Income for the purposes of being SSI eligible might include wages, unemployment benefits, workmanís compensation benefits, VA benefits, etc. Currently, Social Security allows an individual to have $2000.00 in resources and couples are allowed to have $3000.00 in resources. They exclude the home and land an individual or couple uses as a residence and the most expensive vehicle owned from this limit.
Income limits are not so concrete because they are variable to the number of children in the household. When an individual completes their interview, the claims representative will evaluate their household composition and determine if they are under the income limits for the SSI disability program.
Can you qualify for SSI and still not qualify?
The income and resource limits are so important to the SSI disability program that an individual who is medically approved for disability benefits may be denied for disability benefits at the "end line SSI interview" for income or resources even if their medical records indicate that they otherwise satisfy the Social Security Administration definition of disability. Here's what SSA has to say on the topic of How You Qualify for disability.
What is the Social Security Disability SSI list of impairments?
Can you work while getting or applying for Disability?
How Often Does Social Security Approve Disability The First Time You Apply?
Tips for getting Social Security Disability or SSI benefits approved
What medical conditions will get you approved for disability?
What kind of Mental Problems Qualify for Disability?
Receiving a Disability Award Letter
Conditions Social Security will recognize as a disability
Previously answered questions regarding SSD and SSI
Applying for disability in your state
Most popular topics on SSDRC.com
Social Security Disability SSI Questions
The listings, list of disabling impairments
Can a mental illness qualify you for disability?
Disability Lawyers prevent unnecessary denials
How much Social Security Disability SSI back pay?
How to apply for disability for a child or children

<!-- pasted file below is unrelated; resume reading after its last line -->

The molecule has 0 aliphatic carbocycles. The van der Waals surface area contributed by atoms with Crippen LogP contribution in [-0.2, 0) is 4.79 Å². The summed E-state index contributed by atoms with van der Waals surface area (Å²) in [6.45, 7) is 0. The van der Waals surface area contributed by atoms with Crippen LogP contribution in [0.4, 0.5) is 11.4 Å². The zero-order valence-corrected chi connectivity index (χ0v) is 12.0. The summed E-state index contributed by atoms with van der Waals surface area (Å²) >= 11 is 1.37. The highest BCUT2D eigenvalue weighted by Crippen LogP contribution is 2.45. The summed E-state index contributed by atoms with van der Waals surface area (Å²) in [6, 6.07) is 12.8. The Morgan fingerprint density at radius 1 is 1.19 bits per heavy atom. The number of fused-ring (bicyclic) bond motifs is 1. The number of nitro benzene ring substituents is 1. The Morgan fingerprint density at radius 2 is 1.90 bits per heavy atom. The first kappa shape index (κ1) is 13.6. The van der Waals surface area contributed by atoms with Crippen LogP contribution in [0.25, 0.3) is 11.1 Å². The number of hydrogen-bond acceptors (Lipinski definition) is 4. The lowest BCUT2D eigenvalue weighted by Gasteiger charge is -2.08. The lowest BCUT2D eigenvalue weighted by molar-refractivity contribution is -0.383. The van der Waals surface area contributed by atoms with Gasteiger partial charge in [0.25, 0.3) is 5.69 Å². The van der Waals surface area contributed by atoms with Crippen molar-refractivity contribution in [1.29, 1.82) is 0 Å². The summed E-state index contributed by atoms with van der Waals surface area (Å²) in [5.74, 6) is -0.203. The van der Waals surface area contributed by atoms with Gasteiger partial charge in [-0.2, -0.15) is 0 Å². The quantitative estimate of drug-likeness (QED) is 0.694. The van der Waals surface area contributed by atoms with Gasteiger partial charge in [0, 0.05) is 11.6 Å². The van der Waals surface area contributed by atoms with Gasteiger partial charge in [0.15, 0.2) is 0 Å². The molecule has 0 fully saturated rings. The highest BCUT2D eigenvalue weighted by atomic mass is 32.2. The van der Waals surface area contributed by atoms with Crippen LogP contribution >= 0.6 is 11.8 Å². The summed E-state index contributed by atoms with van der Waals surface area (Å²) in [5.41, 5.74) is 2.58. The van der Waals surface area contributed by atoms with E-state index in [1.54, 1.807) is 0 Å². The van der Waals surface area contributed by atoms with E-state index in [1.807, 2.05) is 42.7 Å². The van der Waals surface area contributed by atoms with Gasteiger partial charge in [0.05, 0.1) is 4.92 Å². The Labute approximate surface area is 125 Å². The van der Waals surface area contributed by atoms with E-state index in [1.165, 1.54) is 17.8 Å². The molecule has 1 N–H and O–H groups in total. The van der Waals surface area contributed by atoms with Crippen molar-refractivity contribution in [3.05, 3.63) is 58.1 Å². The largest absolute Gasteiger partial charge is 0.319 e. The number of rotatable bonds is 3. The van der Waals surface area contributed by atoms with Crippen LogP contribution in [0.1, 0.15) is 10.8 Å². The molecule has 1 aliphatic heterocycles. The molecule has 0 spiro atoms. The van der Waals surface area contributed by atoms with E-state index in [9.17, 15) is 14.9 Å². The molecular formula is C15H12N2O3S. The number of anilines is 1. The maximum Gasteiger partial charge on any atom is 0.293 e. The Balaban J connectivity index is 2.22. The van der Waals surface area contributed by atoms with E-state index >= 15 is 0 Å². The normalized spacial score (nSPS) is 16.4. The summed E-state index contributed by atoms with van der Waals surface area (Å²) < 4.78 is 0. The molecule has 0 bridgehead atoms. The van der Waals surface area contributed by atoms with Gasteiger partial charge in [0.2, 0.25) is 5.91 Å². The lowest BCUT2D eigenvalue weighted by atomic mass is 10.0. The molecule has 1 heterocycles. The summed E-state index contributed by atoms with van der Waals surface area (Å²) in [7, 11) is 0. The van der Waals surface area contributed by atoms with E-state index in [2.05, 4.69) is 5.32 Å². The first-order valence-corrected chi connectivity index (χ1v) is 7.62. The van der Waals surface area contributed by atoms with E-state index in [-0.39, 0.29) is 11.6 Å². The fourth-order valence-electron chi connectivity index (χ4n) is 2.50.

Filing a Social Security Disability SSI application
Filing for disability - when to file
How to apply for disability - where to apply
Qualifications for disability benefits
How to Prove you are disabled and Win your Disability Benefits
Qualifying for Disability - The Process
How to get disability for depression
Getting disability for fibromyalgia
SSI disability for children with ADHD
What is the Application Process for Social Security Disability and SSI?
Common Mistakes to avoid after being denied for Disability
Social Security Disability SSI Exam tips
More Social Security Disability SSI Questions
Social Security Disability SSI definitions
What makes you eligible for Social Security Disability or SSI?
New and featured pages on SSDRC.com
Who can help me file for disability?
Who qualifies for disability? - Qualifying is based on evidence of functional limitations
How to qualify for disability - The Process of Qualifying for Benefits
To qualify for Social Security Disability or SSI, how severe must a condition be?
Can You Qualify for Disability if you did not work much?
How Do You Qualify For Disability without Money To Go To the Doctor?
The Qualification Criteria for Social Security Disability
What If You Did Not Work Long Enough To Qualify For Disability?
Qualifying for disability benefits with the social security administration
Qualifying for Disability - What is Social Security Looking for?
Do You Qualify For Social Security Disability Insurance?
What do you Need to Prove to Qualify for Disability Benefits?
What kind of Mental Problems Qualify for Disability?
Do You Have To Qualify For SSI Financially?
How does work qualify you for disability? (work credits)
Getting a Disability Lawyer in California
Will I qualify for disability Benefits in California?
How long does it take to get disability in California?
These pages answer some of the most basic questions for individuals who are considering filing a claim.
Can you get temporary Social Security Disability or SSI benefits?
Permanent Social Security Disability
What is the difference between Social Security Disability and SSI?
Who is eligible for SSI disability?
Can I Be Eligible For SSI And Social Security Disability At The Same Time?
What makes a person eligible to receive disability benefits?
Applying for Disability - How long does it take to get Social Security Disability or SSI benefits?
What happens if I file a disability application and it is denied by a disability examiner or Judge?
For the sake of clarity, SSDRC.com is not the Social Security Administration, nor is it associated or affiliated with SSA. This site is a personal, private website that is published, edited, and maintained by former caseworker and former disability claims examiner, Tim Moore, who was interviewed by the New York Times on the topic of Social Security Disability and SSI benefits in an article entitled "The Disability Mess" and also by the Los Angeles Times on the subject of political attempts to weaken the Social Security Disability system.
The goal of the site is to provide information about how Social Security Disability and SSI work, the idea being that qualified information may help claimants pursue their claims and appeals, potentially avoiding time-consuming mistakes. If you find the information on this site helpful and believe it would be helpful to others, feel free to share links to its homepage or other pages on website resource pages, blogs, or social media. Copying of this material, however, is prohibited.
To learn more about the author, please visit the SSDRC.com homepage and view the "about this site" link near the bottom of the page.